I have to say this, the real win of this film is the mystery surrounding the deaths of Peter’s parents. This is something that we didn’t really have in the previous series, so it is a point that we as viewers didn’t feel like we had to compare.

The music choices surrounding Electro were interesting. Webb cast a musical group specifically for Foxx’s character, called the Magnificent Six. This works at times and fails as others. See what I meant by tone issues.

The ending is where this tonal confusion really gets notable. I won’t play with any reveals for you, but strictly speaking, things get much more serious than they have the entire film previously. So many important plot points jammed in there, and it just didn’t work.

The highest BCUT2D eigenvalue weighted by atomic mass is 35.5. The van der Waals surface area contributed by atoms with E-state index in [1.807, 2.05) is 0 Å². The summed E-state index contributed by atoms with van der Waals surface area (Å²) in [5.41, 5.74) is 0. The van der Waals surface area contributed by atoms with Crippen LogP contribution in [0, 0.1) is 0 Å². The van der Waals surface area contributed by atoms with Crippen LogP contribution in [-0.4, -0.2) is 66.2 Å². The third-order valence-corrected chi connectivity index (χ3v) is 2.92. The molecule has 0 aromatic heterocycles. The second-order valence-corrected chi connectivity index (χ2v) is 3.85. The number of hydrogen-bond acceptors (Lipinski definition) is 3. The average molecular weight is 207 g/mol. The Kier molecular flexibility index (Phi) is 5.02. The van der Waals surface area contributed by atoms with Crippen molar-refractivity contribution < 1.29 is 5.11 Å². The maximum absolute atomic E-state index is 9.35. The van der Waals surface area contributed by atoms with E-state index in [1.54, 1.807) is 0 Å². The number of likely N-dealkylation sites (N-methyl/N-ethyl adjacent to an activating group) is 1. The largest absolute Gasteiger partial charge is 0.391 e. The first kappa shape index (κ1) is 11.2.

Now, the open-ended set up for sequels worked fine, setting us up for a little Spider-Man Cinematic Universe feeling, and that excites me.

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I need to day that this film definitely isn’t the Spider-Man 2 we have seen before, and it isn’t as good as we deserved, but it is a ton of fun and a big step up from its immediate predecessor. Remember that, and enjoy yourself.

 

3.5/5

-Kyle A. Goethe

 

So what did you think of The Amazing Spider-Man 2? Did you feel the electricity or was this a short circuit? Let me know!

 

For my review of The Amazing Spider-Man, click here.